Although Nintendo is a Japanese company, a majority of its revenue comes from sales in the Americas. Around the same time period in which Toad’s agender identity was announced, the United States was going through political reform with the legalization of same-sex marriage (four states legalized it in 2014, and all fifty states had legalized it by 2015). While the timeline of these events could be coincidental, Nintendo had to be well aware of how Toad was perceived, yet they never made a public announcement of their identity until directly asked.  The information itself was revealed to Gamespot magazine, a popular gaming news company with a predominantly Western audience (the company does have a Japan branch, established in 2007, but it’s arguably less well-known than the American and UK branches). The original article was written by an American writer as well and published in English. As a result, Toad’s “gender reveal” feels more like a placating publicity stunt than a sincere attempt at representation.

Nintendo’s controversial portrayals of queer characters do not stop at Toad, however. The Fire Emblem series, known primarily through its multitude of characters in Smash (such as Marth and Ike), has recently begun representing LGBTQ+ relationships in-game, allowing players (in some games) to choose their gender and/or to be in a same-sex relationship.

The most recently released game in the franchise, Fire Emblem: Three Houses, is perhaps the most progressive installment yet, having a number of queer characters present in it. However, Fire Emblem games have a long history with their mistreatment of LGBTQ+ characters and the controversies that have arisen over the years are a reminder that not all representation is necessarily “good”, especially when it promotes harmful stereotypes or practices. The games themselves are strategy-based RPGs with battle mechanics that mimic a game of chess (using a turn-based system). The plots of the games revolve around politics and war, where players must fight against characters that, in another playthrough, might have been their allies and friends. Rather than being solely battle-focused, however, character interactions and relationship-building are prioritized, which is where the discussion of queer politics begins.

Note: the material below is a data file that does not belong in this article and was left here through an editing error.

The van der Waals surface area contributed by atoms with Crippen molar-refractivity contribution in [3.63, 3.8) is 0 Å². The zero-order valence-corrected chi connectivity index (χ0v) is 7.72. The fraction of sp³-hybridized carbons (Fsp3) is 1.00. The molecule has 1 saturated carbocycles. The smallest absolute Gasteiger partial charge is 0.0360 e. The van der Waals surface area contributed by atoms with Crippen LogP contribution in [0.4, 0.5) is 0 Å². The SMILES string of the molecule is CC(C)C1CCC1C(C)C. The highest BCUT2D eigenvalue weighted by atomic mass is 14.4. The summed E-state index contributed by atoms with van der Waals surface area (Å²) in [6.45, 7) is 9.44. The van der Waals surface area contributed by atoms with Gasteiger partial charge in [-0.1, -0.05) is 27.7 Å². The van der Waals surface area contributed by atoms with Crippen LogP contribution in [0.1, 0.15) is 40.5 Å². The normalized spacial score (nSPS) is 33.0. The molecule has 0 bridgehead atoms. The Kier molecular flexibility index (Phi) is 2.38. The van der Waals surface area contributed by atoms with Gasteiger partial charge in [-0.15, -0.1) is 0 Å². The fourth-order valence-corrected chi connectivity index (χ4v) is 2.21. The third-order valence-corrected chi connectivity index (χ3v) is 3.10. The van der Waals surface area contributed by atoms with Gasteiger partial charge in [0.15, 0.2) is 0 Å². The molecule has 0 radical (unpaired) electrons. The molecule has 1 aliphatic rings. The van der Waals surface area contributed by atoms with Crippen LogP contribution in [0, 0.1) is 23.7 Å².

Before Three Houses was conceived of, Fire Emblem: Fates offered same-sex romance options– and came under fire for homophobic content. The game was sold in two different versions, Conquest and Birthright, each with vastly different plots (as they take place from different sides of the warring nations). In one version, the player controls a male main character, and is allowed one gay option; in the other, they play as a female and have a single lesbian option. The ability to play one storyline over the other, therefore, directly conflicts with the player’s choice of sexuality. Players looking for representation must sacrifice their choice in game route or must pay for the other version of the game. In addition, each of the queer romantic options is typecasted as villainous. The male, Zero, is casted as sadistic, while the female, Syalla, stalks potential romantic interests. Rather than uplifting a minority who might be excited about seeing some in-game representation, Fates makes a caricature of queerness.

In the same game, an openly lesbian character (Soleil) is only romanceable by the male version of the protagonist. The reasoning behind this pairing begins with Soleil continually being “distracted” by women on the battlefield. In order to remedy this “issue”, the player must give her a powder that causes her to see men as women and women as men. When the powder wears off, Soleil returns to finding girls attractive, although she makes an “exception” for the male main character. Not only does the scene imply that Soleil was drugged, but the fact that her sexuality is treated as a problem in need of fixing in reminiscent of gay conversion therapy. Within a few minutes of gameplay, LGBTQ+ players are ostracized and given a negative form of representation that can easily damage self-perception. Nintendo responded to the backlash by removing the scene from Western copies of the game, although evidence of it still exists online and in non-localized versions as a monument towards the microaggressions experienced as a queer gamer. 

In Fire Emblem: Three Houses, Nintendo is much more lenient about the amount of romantic dialogue they include between characters of the same sex. However, the conversations are often portrayed as “friendly” despite undertones that suggest otherwise. For example, two characters, Sylvain and Felix, have an A+ support, the highest level Sylvain has with any character (barring a paired ending).